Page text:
Theatre of Sound

Last week I went to three cultural events which all used the theatricality of sound to various effect.

First up was a trip to The Rose Theatre, Kingston where I caught the end of Filter’s Twelfth Night tour.

The programme notes describe this production as a:

‘radical and riotous interpretation of Shakespeare’s Twelfth Night [which] reflects the anarchic energy running throughout the play. With a stage covered in cables, synthesisers, microphones, instruments and amplifiers, Filter creates the world of the play through sound, making the whole experience more akin to a rock concert than classical theatre.’

It was striking to see an audience comprised in the main by two extremes of the age spectrum. There seemed to be equal numbers of young people (of both school, university and graduate/young professional age) and older people (past retirement) with a few children and middle-aged adults mixed in for good measure. I’m guessing the key selling point for the younger audience was that they were studying, or had recently studied Shakespeare or perhaps had heard about Filter’s innovative work before. While I suspect that many of the older audience members were loyal attenders who would have been attracted by anything associated with the RSC (this production was originally commissioned for the Complete Works festival in 06/07).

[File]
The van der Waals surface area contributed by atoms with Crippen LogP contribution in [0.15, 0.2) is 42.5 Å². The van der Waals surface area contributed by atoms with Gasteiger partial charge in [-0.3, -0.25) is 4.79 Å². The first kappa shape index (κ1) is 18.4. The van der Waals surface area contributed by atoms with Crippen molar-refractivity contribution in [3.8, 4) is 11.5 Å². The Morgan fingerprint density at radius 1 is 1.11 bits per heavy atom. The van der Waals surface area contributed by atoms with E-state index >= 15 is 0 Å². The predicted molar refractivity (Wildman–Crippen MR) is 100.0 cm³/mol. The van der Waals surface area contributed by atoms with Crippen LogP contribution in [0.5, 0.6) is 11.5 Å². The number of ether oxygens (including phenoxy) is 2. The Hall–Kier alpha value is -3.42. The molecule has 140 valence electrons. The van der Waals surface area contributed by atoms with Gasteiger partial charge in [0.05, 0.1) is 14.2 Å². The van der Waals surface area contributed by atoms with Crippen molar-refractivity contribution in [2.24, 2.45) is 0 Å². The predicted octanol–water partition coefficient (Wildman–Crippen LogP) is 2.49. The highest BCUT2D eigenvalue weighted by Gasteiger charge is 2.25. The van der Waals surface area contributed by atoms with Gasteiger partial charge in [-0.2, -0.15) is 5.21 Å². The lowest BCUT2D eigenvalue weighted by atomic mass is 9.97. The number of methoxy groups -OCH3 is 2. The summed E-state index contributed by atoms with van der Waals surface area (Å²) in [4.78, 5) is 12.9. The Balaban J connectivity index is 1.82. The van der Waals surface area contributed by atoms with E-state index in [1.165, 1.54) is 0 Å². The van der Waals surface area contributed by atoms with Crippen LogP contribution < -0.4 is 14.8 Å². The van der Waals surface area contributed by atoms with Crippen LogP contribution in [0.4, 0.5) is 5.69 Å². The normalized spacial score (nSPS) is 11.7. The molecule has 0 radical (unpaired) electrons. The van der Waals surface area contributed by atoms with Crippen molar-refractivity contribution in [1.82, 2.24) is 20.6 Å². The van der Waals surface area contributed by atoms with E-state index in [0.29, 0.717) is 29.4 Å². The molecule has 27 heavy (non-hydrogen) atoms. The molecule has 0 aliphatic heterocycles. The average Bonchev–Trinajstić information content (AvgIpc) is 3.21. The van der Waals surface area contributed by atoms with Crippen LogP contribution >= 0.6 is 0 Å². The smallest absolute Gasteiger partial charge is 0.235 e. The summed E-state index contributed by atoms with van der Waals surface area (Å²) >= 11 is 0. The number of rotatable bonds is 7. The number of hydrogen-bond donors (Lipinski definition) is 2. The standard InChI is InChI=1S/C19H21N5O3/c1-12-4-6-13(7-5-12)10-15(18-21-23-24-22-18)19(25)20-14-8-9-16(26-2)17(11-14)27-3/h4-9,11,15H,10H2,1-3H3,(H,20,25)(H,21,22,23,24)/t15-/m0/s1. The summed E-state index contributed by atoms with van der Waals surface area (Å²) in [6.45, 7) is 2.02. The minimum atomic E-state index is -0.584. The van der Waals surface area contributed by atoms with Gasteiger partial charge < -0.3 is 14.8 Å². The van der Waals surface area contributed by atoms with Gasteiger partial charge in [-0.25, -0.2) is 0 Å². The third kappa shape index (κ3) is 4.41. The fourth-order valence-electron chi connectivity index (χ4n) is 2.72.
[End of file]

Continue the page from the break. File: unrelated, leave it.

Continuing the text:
The other thing that was striking was how the production seem to polarise audience reaction – more so than any other I can remember seeing. As it says in the show programme: